$9.8M coming to Arizona for brownfield cleanup

Contributed article

SAN FRANCISCO — The U.S. Environmental Protection Agency announced over $9.8 million from President Biden’s Investing in America Agenda to expedite the assessment and cleanup of brownfield sites in Arizona while advancing environmental justice.

EPA selected eight entities in Arizona to receive grants totaling more than $9.8 million in competitive EPA Brownfields funding through the Multipurpose, Assessment, Revolving Loan Fund, and Cleanup (MARC) Grant programs. Thanks to the historic boost from the Bipartisan Infrastructure Law, this is the most funding ever awarded in the history of the EPA’s Brownfields MARC Grant programs.

These investments are part of President Biden’s Investing in America Agenda to grow the American economy from the bottom up and middle-out – from rebuilding our nation’s infrastructure, to driving over $470 billion in private sector manufacturing and clean energy investments in the United States, to creating a manufacturing and innovation boom powered by good paying jobs that don’t require a four-year degree, to building a clean-energy economy that will combat climate change and make our communities more resilient.

“We’re working across the country to revitalize what were once dangerous and polluted sites in overburdened communities into more sustainable and environmentally just places that serve as community assets. Thanks to President Biden’s historic investments in America, we’re moving further and faster than ever before to clean up contaminated sites, spur economic redevelopment, and deliver relief that so many communities have been waiting for,” said EPA Administrator Michael S. Regan. “This critical wave of investments is the largest in Brownfields history and will accelerate our work to protect the people and the planet by transforming what was once blight into might.”

“These Brownfields grants in Arizona are vital in EPA’s efforts to restore lands and the communities around them by removing harmful pollution and reviving the lands for beneficial uses,” said EPA Pacific Southwest Regional Administrator Martha Guzman. “Brownfields funds enable and empower communities to create healthier, safer and more equitable futures for themselves.”

“From the Navajo Nation to Bisbee, our Bipartisan Infrastructure Law continues to deliver impactful infrastructure and economic development funding to communities in every corner of our state. By cleaning up neglected properties, these projects will spur investment, create jobs, and improve quality of life for Arizonans,” said Senator Mark Kelly.

“This federal funding will clean up hazardous sites which have disproportionately harmed marginalized communities for far too long. It is a key advancement for environmental justice efforts and will help begin the process of revitalization for areas that have been victimized by polluters. I’m proud to have supported the Bipartisan Infrastructure Law that made this funding possible and I will continue to champion the fight for Southern Arizona and disadvantaged communities across this nation to gain access to resources to repair and prevent environmental harm,” said Rep. Raúl Grijalva.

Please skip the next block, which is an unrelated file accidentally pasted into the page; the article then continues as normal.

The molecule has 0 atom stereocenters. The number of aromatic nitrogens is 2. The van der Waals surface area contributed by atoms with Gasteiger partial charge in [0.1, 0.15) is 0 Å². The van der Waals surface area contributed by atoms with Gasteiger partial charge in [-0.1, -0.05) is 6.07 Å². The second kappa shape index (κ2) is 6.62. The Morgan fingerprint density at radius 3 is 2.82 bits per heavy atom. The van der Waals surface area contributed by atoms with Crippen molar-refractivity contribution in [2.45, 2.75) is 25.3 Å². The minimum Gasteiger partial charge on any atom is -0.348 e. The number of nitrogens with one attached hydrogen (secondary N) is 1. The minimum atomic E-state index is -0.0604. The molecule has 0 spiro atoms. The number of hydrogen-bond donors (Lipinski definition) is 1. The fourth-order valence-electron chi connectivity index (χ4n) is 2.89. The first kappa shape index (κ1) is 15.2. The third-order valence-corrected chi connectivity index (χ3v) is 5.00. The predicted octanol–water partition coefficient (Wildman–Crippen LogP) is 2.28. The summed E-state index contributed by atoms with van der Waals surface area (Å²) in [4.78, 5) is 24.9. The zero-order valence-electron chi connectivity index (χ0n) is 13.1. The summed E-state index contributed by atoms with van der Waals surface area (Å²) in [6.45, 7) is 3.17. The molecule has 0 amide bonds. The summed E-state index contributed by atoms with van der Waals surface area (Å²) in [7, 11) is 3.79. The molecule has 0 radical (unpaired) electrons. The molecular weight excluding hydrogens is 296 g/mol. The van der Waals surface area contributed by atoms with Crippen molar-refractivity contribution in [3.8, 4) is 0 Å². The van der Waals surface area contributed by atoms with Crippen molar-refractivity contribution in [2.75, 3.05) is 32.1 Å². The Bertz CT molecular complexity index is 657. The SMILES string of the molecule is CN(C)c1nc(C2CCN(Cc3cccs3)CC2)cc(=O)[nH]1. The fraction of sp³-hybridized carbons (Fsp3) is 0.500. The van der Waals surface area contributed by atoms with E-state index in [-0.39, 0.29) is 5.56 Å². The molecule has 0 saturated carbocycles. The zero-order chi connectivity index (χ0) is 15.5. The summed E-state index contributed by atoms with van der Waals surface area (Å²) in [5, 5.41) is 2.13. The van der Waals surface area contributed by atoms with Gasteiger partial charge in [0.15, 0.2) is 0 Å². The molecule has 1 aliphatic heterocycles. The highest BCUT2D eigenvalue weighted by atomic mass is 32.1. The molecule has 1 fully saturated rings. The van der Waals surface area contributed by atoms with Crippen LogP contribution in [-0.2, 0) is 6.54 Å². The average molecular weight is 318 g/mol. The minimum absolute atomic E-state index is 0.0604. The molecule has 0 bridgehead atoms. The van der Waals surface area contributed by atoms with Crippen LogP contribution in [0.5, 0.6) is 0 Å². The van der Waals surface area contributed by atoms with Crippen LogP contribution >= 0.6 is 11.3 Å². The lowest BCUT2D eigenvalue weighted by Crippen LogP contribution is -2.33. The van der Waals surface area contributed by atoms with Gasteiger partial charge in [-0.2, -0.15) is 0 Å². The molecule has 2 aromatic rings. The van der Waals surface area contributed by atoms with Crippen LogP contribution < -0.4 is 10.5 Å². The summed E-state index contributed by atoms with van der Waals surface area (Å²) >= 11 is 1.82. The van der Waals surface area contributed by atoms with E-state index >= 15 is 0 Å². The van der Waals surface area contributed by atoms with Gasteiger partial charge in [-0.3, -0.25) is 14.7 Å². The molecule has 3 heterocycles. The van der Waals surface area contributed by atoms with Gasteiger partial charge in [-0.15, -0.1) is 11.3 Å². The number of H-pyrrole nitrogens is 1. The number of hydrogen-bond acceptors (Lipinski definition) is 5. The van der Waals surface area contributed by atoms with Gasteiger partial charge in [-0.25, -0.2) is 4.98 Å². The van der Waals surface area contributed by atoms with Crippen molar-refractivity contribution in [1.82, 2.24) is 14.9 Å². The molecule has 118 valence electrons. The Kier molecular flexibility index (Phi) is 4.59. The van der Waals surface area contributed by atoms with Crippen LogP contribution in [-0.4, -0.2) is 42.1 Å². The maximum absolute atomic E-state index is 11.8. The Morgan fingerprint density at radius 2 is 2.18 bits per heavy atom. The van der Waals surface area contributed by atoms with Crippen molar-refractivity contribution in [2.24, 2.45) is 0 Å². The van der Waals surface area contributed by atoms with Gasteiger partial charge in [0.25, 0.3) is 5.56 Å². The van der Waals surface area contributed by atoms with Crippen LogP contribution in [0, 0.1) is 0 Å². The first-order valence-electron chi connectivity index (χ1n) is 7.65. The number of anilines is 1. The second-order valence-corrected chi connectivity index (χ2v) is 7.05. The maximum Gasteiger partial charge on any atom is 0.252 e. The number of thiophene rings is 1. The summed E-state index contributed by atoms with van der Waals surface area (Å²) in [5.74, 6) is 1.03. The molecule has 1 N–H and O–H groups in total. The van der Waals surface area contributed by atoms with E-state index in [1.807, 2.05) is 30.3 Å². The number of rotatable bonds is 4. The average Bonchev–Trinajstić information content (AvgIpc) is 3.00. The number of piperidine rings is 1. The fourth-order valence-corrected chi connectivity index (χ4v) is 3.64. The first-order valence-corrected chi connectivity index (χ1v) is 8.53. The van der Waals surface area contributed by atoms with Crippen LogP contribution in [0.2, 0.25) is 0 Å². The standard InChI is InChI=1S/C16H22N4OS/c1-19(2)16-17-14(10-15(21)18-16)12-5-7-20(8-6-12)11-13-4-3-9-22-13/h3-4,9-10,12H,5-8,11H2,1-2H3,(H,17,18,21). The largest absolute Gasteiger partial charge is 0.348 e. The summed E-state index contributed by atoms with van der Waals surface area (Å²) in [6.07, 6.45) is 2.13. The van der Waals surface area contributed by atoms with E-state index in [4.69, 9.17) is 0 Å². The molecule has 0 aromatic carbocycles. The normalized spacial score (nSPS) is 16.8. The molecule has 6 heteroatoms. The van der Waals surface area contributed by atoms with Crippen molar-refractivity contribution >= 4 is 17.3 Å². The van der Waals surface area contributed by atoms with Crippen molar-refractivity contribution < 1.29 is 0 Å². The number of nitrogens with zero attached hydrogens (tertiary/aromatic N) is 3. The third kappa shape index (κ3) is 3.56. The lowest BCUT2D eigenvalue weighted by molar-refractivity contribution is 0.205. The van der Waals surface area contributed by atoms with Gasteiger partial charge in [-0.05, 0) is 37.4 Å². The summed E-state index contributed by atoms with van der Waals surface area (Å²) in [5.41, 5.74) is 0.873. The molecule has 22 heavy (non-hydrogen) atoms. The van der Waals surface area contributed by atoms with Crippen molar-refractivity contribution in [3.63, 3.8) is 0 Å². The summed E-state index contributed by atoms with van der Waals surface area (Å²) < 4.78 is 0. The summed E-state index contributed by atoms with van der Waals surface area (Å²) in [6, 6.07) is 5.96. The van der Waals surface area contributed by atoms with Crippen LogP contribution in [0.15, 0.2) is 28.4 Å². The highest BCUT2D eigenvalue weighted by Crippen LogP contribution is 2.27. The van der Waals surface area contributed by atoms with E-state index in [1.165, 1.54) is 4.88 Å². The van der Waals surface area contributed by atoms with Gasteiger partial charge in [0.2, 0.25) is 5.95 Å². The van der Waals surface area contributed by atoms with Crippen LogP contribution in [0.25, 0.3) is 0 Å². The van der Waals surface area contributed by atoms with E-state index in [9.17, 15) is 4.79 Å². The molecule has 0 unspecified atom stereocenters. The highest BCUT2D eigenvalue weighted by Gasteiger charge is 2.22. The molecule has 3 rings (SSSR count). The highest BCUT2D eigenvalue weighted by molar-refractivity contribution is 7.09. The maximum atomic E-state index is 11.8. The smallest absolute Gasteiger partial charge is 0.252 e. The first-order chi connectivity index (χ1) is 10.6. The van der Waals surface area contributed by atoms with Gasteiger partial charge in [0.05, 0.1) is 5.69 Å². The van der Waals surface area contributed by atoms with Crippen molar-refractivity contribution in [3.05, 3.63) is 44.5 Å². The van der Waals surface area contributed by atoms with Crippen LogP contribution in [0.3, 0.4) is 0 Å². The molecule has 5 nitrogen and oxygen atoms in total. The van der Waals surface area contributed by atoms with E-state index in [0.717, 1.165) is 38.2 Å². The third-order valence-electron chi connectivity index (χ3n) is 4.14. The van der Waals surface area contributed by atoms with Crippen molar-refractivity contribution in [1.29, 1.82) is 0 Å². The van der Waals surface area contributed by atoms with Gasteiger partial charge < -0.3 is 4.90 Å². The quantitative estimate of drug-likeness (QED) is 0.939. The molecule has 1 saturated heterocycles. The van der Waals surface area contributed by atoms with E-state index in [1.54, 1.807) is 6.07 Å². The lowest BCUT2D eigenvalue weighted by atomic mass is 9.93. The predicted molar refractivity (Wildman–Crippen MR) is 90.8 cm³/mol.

“These brownfields grants continue to bring needed resources that allow us to provide easier access to critical funding to address blighted and under-used properties located in our tribal nations and rural communities, which often struggle with worker capacity to obtain and manage such grants on their own,” said Arizona Department of Environmental Quality Director Karen Peters.

“The City of Tolleson is excited to have been selected to receive a U.S. Environmental Protection Agency Brownfields Assessment grant. Through this funding the City will be able to assess the selected sites, discover concepts for their revitalization, and create redevelopment opportunities that will benefit the community,” said Pilar Sinawi, Chief Government Affairs Officer for the City of Tolleson.

The City of Bisbee aims to be good stewards of our communities’ assets and look forward to using this grant to address our critical needs. Affordable housing is not just part of our City’s strategic plan, but a commitment to ensure those who live and work here, can afford to live here,” said Melissa Hartman, Senior Planner/Project Director for the City of Bisbee.

“Cochise County is thrilled with EPA’s ongoing support and partnership with the investment of the RLF grant greatly needed for economic development and redevelopment of brownfields properties,” said Richard Karwaczka, County Administrator, Cochise County.

“This will be a great opportunity to initiate the reuse of a historic site that has remained mostly vacant and unused since the early 2000’s. Outcomes and benefits of the reuse strategy are improved access to innovative social, justice, and court services for disadvantaged and underserved communities: and holistic and creative opportunities for economic and sustainable development in the heart of downtown Flagstaff,” said Tom Hanecak, Director of the Coconino County Facilities Management Department.

“These grants will bring clear benefits to historically underserved communities of the Navajo Nation. The grant funded projects will focus on assessment and remediation of grossly contaminated former industrial sites and pesticide application sites across the Navajo Nation,” said Pam Maples, Remedial Project Manager, Navajo Nation Environmental Protection Agency.

“The South Eastern Arizona Governments Organization (SEAGO) is grateful for the opportunity to address the historic challenges and present-day impacts that brownfields pose to targeted properties identified in Graham, Greenlee and Santa Cruz counties through the EPA’s award of our Fiscal Year 2023 Community Wide Assessment Grant Application,” said Randy Heiss, SEAGO Executive Director